I just finished watching Ted Lasso, and I cannot help but think about how loveable Nate (played by Nick Mohammed) is a perfect example of what I think our Torah portion is trying to tell us. Ted Lasso (played masterfully by Jason Sudeikis) created a nurturing environment where Nate could grow from invisible kit manager to assistant coach that everyone loves. Despite all that, it comes down to the decisions Nate made to allow jealousy to influence his actions, leading him to leave Richmond FC and betray his teammates by joining West Ham United.

I think the story we read in the Torah is reminding us that both nature and nurture are really important (just as science does), but our decisions, ultimately, are our own. Whether it’s Esav going down in history as the ultimate example of bad decision-making or Nate likely being the reason we see Ted cry next season, the lesson is clear… be like Jacob because we can make good decisions no matter the circumstances.

Hillel International Student Cabinet 2021-2022

Hillel International Student Cabinet 2021-2022

Jordan Goldenberg, Ryerson University ‘23 and Leah Goldschmidt, York University ‘22, are representing Canadian Jewish students on Hillel International’s global stage. Here’s how they’re enhancing the Canadian Jewish campus experience for years to come:

This year I was fortunate enough to be selected to participate on  the Hillel International Student Cabinet, as one of two Canadian representatives. I am honoured to join the board of  22 students from the United States of America, Israel, Russia and Brazil. 

Over the years, I have been very active in Hillel at York University, and was thrilled when Hillel York’s staff approached me about the opportunity to bring my enthusiasm and passion for Hillel on an international scale. 

Hillel has always been a safe space for me — somewhere I could go to feel comfortable about my Jewish identity, but also a place where I could meet other Jews on campus; some who have become my best friends. Although I only recently joined the Student Cabinet, I can genuinely say I have met some of the most incredible students and staff who are so passionate about the Hillel movement.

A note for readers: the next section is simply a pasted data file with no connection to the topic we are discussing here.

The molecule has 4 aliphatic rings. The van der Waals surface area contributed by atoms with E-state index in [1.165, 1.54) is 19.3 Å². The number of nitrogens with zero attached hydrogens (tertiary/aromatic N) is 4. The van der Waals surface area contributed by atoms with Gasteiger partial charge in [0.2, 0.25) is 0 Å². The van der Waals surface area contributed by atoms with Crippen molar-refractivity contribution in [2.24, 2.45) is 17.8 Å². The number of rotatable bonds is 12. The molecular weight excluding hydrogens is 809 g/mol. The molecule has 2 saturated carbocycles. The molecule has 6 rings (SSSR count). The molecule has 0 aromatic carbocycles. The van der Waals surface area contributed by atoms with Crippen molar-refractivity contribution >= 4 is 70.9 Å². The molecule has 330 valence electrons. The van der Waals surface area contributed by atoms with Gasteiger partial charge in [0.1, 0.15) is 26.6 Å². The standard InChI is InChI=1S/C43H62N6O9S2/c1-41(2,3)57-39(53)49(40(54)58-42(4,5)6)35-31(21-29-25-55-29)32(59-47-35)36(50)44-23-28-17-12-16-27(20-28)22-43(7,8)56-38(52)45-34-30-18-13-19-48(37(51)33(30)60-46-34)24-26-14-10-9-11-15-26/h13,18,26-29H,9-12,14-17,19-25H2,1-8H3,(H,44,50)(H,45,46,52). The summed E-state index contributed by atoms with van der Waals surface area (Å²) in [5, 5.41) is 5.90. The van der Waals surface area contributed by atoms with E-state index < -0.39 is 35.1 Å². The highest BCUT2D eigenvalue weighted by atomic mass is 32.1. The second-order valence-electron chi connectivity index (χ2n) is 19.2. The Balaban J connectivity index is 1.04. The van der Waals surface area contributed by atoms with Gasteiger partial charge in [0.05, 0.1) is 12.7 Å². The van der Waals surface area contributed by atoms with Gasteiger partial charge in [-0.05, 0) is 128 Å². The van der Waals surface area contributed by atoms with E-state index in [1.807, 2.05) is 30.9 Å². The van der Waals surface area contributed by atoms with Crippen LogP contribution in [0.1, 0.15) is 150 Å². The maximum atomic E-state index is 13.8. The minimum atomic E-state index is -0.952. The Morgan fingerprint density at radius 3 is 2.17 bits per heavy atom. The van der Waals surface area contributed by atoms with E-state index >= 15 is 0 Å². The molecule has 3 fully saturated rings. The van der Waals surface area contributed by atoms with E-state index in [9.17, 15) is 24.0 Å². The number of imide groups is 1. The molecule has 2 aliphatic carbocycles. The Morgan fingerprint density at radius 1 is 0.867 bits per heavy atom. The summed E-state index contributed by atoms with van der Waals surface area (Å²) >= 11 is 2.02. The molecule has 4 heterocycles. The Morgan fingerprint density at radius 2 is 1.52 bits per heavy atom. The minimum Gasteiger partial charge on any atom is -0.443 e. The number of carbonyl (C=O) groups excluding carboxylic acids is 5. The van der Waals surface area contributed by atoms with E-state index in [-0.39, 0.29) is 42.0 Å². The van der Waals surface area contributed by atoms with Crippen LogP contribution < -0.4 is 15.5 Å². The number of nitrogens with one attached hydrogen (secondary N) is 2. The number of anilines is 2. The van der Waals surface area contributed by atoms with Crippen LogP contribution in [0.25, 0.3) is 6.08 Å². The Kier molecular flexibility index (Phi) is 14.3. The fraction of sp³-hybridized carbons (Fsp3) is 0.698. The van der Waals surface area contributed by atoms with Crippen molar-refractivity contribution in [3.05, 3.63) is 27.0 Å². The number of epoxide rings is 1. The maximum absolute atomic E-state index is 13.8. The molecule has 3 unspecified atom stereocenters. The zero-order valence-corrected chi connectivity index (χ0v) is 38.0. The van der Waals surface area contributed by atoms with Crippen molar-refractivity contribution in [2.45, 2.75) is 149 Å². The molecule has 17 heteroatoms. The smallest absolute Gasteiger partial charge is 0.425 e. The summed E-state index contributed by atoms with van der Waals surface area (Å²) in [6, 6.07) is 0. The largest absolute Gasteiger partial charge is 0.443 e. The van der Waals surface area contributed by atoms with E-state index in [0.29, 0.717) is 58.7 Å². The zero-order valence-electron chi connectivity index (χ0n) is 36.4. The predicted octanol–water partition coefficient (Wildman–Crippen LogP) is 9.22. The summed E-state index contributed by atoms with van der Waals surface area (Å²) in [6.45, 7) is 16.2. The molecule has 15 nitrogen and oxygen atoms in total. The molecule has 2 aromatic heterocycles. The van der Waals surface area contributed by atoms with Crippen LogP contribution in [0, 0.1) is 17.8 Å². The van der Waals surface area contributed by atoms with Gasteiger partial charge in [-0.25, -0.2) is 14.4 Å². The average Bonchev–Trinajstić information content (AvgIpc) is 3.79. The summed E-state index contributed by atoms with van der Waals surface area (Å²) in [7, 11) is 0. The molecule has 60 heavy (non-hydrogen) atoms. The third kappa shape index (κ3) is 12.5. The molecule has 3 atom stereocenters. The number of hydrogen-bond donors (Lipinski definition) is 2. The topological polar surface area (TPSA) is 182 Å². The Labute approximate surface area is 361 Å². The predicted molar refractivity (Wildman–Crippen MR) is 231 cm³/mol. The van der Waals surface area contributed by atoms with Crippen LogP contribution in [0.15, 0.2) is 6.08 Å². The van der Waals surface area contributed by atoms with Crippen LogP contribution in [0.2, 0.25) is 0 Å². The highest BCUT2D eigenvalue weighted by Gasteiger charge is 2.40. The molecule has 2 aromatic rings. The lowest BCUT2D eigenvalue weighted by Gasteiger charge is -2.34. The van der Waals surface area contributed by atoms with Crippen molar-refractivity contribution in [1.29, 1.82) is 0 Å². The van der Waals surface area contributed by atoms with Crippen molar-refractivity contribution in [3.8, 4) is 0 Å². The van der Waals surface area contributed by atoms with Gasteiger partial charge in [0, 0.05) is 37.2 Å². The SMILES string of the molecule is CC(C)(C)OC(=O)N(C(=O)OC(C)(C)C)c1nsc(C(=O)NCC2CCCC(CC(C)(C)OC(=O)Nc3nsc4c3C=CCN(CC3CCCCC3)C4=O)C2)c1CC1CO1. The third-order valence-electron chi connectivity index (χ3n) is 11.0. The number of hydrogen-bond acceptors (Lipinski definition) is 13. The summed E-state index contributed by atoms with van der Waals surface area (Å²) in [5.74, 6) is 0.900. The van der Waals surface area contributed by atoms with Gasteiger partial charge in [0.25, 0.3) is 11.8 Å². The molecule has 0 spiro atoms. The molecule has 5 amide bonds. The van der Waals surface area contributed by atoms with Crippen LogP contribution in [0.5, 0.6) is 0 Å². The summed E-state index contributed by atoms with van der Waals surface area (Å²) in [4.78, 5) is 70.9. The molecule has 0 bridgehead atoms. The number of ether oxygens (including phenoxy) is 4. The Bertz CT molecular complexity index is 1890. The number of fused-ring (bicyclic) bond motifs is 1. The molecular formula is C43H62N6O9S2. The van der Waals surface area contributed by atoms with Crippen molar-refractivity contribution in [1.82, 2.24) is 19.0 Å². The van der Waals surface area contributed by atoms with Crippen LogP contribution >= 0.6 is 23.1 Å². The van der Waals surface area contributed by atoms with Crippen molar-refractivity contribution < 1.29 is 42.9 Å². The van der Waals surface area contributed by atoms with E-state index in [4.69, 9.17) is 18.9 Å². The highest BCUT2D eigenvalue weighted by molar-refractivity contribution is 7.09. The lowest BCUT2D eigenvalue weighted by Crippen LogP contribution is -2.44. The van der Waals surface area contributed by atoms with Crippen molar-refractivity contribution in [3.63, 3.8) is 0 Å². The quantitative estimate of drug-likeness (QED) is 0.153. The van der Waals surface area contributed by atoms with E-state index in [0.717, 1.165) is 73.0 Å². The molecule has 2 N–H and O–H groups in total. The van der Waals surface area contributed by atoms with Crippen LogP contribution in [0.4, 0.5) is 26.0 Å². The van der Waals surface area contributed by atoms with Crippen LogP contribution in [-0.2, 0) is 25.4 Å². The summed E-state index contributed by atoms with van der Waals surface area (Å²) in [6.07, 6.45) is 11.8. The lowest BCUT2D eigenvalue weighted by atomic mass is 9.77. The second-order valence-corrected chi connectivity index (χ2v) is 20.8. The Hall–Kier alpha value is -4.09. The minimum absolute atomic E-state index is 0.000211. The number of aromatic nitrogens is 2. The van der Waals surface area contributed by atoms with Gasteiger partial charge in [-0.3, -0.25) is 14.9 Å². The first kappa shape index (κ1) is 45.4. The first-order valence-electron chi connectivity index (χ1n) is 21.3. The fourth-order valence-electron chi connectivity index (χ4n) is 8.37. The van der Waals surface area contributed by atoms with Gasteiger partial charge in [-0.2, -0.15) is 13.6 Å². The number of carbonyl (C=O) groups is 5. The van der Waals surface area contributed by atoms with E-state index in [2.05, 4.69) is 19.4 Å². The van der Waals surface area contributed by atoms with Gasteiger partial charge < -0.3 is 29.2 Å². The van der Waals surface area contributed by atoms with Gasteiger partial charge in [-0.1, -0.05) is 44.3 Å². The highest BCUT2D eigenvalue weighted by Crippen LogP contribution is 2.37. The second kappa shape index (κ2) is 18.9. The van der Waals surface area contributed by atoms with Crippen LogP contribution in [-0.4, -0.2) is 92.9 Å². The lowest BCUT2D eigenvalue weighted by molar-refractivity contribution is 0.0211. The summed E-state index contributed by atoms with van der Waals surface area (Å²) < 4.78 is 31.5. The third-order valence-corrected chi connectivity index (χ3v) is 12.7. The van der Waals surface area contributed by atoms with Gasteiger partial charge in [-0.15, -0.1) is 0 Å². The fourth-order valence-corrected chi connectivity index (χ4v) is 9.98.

I am constantly amazed by the work Hillel students are doing around the world to support and connect the next generation of our community.. We have members who have founded their own Hillels at colleges with barely any Jews, members who are advocates for the LGBTQ+ community and have launched successful international LGBTQ+ cohorts, and members who are doing tremendous work in combating antisemitism. Being around such passionate and motivating students has inspired me to go after my own aspirations within Hillel; creating space for Jews with disabilities. 

As a student with a disability, I am very passionate about expanding space for Jews with disabilities, and while Hillel has taken great strides to increase accessibility and inclusivity; there’s lots more we can do. Hillel has given me incredible resources and support to launch my own projects within this space.

I am thrilled to be representing Canada in this incredible opportunity, and am looking forward to the year ahead.

Leah Goldschmidt, Hillel York

My name is Jordan Goldenberg, and I am a third-year student at Ryerson University studying business management. I am also the President of Hillel Ryerson. The Cabinet is made up of students from around the world, working towards the common goal of engaging Jewish university and college students worldwide. The role of the Cabinet is to serve as a voice for Jewish students and a means of connection to the worldwide Hillel movement. Being part of the collective voice means everything to me, and I am excited to be that voice for Jewish students amplifying Canada and Hillel Ontario’s role on the global stage. 

At the beginning of October,  I had the opportunity to go to DC with the Hillel International Student Cabinet. It was an incredible experience to collaborate with and learn from a variety of leaders in the Jewish community and the Hillel movement. I learned so much from our two student co-chairs, fellow cabinet members and Hillel professionals. We had the chance to get to know the greater Hillel movement through meetings with staff members from various departments and positions within Hillel International; including, but not limited to, the communications teams, board members, the CEO, Adam Lehman, and many more. We spoke at great lengths about the role each of our local Hillels play on our campuses and what we can learn from one another. Since the summit, we have already hit the ground running, with many students taking on various projects at both the local and international levels. I learned so much about the global Hillel movement and how to be a better leader for Jewish students on campus and in the community.

I have always been passionate about bringing people together and there is no better way to do so than collaborating with Jewish students and Hillel’s internationally. This international collaboration allows us to share our common values while celebrating our differences in order to create the best Hillel atmosphere and programming possible.

Jordan Goldenberg, Hillel Ryerson